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EVA HESSE (Marcie Begleiter 2016). Like S. Ramanujan, who died of TB at 32, the artist Eva Hese too led a remarkable short life, dying of cancer in 1970 at 34, leaving a rich and lastingly influential legacy of innovative and transitional work. It's post-abstract expressionism, post-pop, and beyond minimalism and not quite arte povera, more itself and the work of one of the most powerful female artists in America at the end of the Twentieth century. I knew the look of her most famous work and had seen some of it in person (apparently a lot of it, made of fiberglass or plexiglas or rubber, is disintegrating now, but it's being re-fabricated by assistants who're still alive); and at first I was disappointed that this was a conventional talking-heads documentary with period footage. But she was beautiful, soulful, and charismatic and her story is a meaty piece of modern art history, integral to the New York art scene of the Sixties. I didn't realize she was mainly an American artist - but was born Jewish in pre-Nazi Germany and just barely escaped with her sister, and they were later reclaimed in Holland by their parents while the rest of the family all died in the Holocaust. She and her then husband sculptor Tom Doyle (he was a drunk but they were a cute couple) - heard from here like later lover Sol Lewitt, and a sculptor assistant who lived with her, after Cooper Union and Yale and life in Lower Manhattan - got a grant to live in Germany, a profound experience for her, a fresh start. Once she got in the zone, she was enormously productive, up to the end. The director's debut; she has previously often been the art director for films. Watched 3 May 2016 at Film Forum, where it premiered 27 Apr.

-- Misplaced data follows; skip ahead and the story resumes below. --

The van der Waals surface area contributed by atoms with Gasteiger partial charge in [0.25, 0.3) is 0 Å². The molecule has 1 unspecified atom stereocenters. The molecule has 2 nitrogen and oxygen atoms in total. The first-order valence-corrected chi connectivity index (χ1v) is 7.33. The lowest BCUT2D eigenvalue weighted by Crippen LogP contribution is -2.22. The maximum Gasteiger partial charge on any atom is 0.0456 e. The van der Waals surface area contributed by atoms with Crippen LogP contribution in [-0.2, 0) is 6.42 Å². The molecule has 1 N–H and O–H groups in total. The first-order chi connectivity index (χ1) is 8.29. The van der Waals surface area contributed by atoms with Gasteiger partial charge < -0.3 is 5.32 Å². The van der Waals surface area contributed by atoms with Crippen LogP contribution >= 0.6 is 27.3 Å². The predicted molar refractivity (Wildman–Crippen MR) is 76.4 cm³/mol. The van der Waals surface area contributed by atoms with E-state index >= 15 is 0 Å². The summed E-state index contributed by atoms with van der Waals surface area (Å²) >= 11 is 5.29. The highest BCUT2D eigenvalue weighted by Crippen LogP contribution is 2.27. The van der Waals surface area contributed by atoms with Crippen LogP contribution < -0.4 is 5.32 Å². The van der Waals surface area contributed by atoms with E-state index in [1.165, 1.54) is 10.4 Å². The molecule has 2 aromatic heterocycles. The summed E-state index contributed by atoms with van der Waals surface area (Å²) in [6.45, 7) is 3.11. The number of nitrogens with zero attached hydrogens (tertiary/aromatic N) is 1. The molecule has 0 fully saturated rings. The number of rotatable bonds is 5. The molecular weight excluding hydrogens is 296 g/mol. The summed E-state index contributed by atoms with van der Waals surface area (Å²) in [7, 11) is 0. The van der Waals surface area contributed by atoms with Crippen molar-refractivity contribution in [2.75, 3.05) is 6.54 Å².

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ALMOST HOLY/CROCODILE GENNADIY (Steve Hoover 2016). [A preview.] This film, handsomely shot by John Pope and co-produced by Terrence Malick, focuses on a morally complex hero of contemporary Ukraine, pastor Gennadiy Mokhnenko, who since early 2000's has taken the law into his own hands to rescue children from the streets and from abusive or neglectful parents. Gennadiy's heart is as big as his ego and he knows how to tweak the media to promote or excuse his projects, which include foster homes and his own 32 adopted children, mostly boys, often drug-addicted at a shockingly early age, who learn to box, read, and grow vegetables. (His wife obviously is in deep sympathy with the work.) We see ugly stuff, and we perceive a world so impoverished and chaotic -- the film ends with the Russia-Ukraine conflict at its height -- that strong measures seem understandable. Gennadiy's colorfully crude English dominates the soundtrack, and the film features gorgeous cinematography, idiosyncratic editing, a score partly by Atticus Ross (Gone Girl, The Social Network), and the metaphorical commentary of clips from a quirky animated TV series called "Crocodile Gennadiy" about doing good, with a nasty old lady who always objects. At the end Father Gennadiy, who attracts and repels us, lies on the sand like a beached whale, as if literally flattened by the deteriorated social and political situations. US theatrical release of this scrappy Tribeca film begins 20 May. Watched on a screener.